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Cross-cultural Attitudes toward Couples who are Planning to Adopt Children: LGBTIQ+ parenthood in Italy and in the UK

Venue: Online

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Speaker: Dr. Silvia Di Battista, Social Psychology Research Fellow at the University of Bergamo Italy, who is visiting the Department of Psychological Sciences at Birkbeck as an Academic Collaborator.

The 2022 International Lesbian & Gay Association (ILGA) Rainbow Europe Map shows positive increment on the indexes measuring the legal and policy situation of LGBTIQ+ people in Europe. The presentation highlights the similarities and differences in the positions of two European countries – Italy and the UK – regarding attitudes toward LGT parenting. In 2002 the UK was one of the first places in the world to permit same-sex couples to jointly adopt a child, yet in recent years the UK has slipped down the International Lesbian & Gay Association (ILGA) rankings in terms of legislation and policy recognizing LGBTIQ+ human rights. While some rights have been recently granted to recognize same-sex partnerships, Italy still shows significant gaps in terms of fundamental protection against discrimination and violence and family rights. The lack of rights and protections for Italian LGBTIQ+ families with children is one of the most contrasting differences between Italy and the UK, highlighting a strong social and cultural difficulty of Italians to recognize forms of parenting other than that of two people of different sexes.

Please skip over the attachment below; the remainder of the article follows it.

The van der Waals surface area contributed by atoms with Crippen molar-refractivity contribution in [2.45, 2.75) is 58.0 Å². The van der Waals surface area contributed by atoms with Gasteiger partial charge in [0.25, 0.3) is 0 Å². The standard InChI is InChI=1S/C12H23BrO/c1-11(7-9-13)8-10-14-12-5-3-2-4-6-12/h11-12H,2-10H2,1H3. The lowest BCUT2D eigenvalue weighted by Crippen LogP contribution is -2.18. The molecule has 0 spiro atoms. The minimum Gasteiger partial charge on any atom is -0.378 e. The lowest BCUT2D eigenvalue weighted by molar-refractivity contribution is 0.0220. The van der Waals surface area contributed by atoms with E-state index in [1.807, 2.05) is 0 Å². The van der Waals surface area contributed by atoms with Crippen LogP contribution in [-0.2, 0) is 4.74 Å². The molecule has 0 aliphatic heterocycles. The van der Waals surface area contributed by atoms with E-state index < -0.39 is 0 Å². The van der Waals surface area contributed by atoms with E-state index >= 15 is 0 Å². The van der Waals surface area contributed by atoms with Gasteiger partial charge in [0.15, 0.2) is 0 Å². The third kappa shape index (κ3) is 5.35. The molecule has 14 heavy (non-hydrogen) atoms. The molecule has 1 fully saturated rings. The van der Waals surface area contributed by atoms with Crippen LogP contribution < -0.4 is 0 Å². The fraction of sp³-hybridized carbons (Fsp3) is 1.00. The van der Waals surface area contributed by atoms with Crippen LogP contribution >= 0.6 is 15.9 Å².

We conducted a study aims to explore attitudes toward transgender and same-sex parents in the UK and Italy. Some participants (Italian: N = 214; English: N = 259) read one of five vignettes regarding a couple – gay, lesbian, MtF, FtM, different-sex couples – seeking child adoption. After reading the vignette, the participants rated expectations about development for two adoptive female and male candidates and their willing to grant custody of the two children. Results showed the levels of support for LGBTIQ+ people were higher in Italy than in the UK. However, both Italian and UK individuals high in sexual prejudice were in various ways less supportive concerning the adoption for non-traditional couples compared to adoption for different-sex couples. This seminar intends to contribute to promoting an awareness on the importance to spread a culture of inclusion and to implement ad-hoc interventions and policies to help LGBTIQ+ families. The presentation will be accessible to anyone interested in social research in relation to adoption and parenthood or how psychological science can be applied to investigating cultural attitudes toward LGBTQ+ rights. It requires no prior experience.


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